Georgia O’Keeffe, Ram’s Head, White Hollyhock – Hills 1935
New York, Brooklyn Museum
From her first visit to New Mexico in 1917, O’Keeffe was hooked. ‘I loved it immediately’, she recalled. ‘From then on I was always on my way back’. However it wouldn’t be until 1929 that she would begin regularly to spend her summers painting in New Mexico. By that date the Wisconsin-born O’Keeffe was already a celebrated artist in New York. As part of the avant-garde circles around her partner, photographer Alfred Stieglitz, O’Keeffe was renowned for her strikingly sensual flowers and views of New York. Her work had already been the subject of a retrospective at the Brooklyn Museum in 1927. However it was the enigmatic beauty of New Mexico that would come to dominate her art and her life.
At first, O’Keeffe found it hard to do justice to New Mexico’s majestic landscape. She explored numerous motifs based on the culture and traditions of the region: adobe Spanish mission churches, trees, crosses, etc. But what fascinated her most was the land itself. In 1934 she fell in love with the area around Ghost Ranch north of Taos with its views of the raw cliffs and rain-eroded hills of the Chama River Valley. She would return again and again to the area, eventually buying a house nearby. With its array of colour, the barren desert landscape offered all she needed to inspire her to paint: ‘All the earth colours of the painter’s palette are out there in the many miles of badlands. The light Naples yellow through the ochers – orange and red and purple earth – even the soft earth greens.’
She became fascinated by the hills and mesas that in the dazzling desert light never seemed to get any nearer however far one walked. Said O’Keeffe: ‘I had looked out on the hills for weeks and painted them again and again – had climbed and ridden them – so beautifully soft, so difficult …’ It is these inscrutable hills dotted with desert brush that feature at the base of this painting. Floating above, like some magnificent bird of prey, is a desert-bleached ram’s skull accompanied by a single white and yellow hollyhock, all set against a stormy grey sky.
It was after her second or third trip to New Mexico that O’Keeffe brought back to New York a variety of cattle and wild animal skulls and bones she found in the desert. ‘I have picked flowers where I found them – have picked up sea shells and rocks and pieces of wood… When I found the beautiful white bones on the desert I picked them up and took them home too… I have used these things to say what is to me the wilderness and wonder of the world as I live in it’. O’Keeffe included these bones in many of her works and often juxtaposed skulls with artificial flowers like those used in traditional New Mexican culture. While many thought her skulls were about death and resurrection, O’Keeffe felt they were more about life: ‘The bones seem to cut sharply to the centre of something that is keenly alive… even though it is vast and empty and untouchable – and knows no kindness with all its beauty’.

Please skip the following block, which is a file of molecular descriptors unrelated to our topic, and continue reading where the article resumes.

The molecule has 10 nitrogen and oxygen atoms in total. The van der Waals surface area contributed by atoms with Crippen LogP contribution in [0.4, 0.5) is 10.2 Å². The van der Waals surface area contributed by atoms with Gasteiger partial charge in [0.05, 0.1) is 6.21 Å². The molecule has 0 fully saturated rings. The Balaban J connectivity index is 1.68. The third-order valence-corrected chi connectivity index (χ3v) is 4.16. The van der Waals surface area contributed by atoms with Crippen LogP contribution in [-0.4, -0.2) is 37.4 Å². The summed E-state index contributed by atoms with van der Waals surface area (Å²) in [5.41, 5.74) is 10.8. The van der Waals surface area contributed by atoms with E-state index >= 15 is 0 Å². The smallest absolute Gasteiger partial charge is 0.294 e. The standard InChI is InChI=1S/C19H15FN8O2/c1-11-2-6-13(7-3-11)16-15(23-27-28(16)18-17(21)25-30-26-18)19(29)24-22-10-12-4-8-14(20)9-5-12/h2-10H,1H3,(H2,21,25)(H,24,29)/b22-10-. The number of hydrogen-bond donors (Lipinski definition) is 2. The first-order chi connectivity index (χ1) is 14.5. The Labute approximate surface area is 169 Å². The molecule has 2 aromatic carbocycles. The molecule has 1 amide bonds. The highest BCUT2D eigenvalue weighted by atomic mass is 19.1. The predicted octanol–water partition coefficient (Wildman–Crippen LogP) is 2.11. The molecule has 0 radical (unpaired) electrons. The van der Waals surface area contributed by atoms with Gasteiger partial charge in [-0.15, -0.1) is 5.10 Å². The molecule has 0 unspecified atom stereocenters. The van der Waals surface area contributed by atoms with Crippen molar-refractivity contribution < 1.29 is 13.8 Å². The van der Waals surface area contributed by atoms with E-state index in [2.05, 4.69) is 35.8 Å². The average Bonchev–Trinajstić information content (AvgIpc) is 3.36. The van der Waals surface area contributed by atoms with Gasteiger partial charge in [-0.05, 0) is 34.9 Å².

O’Keeffe enjoyed creating unexpected juxtapositions and here the mixture of the land, skull and flower creates a mysterious, almost surreal aura. Though realistically portrayed, the objects hover between time and space. Each element of the composition is complete and detailed with its own perspective and must be registered as an independent entity by the viewer, reflecting O’Keeffe’s interest in the objective beauty of objects. The result is an image of meditative stillness that is almost closer to still life than to landscape. As with all her subjects, this work resonates with expressive colour, innate sensuality and an affinity to nature. While some have called her art Surrealistic, O’Keeffe didn’t agree: ‘Often, a picture just gets into my head without me having the least idea how it got there. But I am much more down-to-earth than people give me credit for.’
1935 Pierre Bonnard: Dining Room in the Garden, New York, Guggenheim Museum
1936 Salvador Daií: Soft Construction with Boiled Beans: Premonitions of Civil War, Philadelphia Museum of Art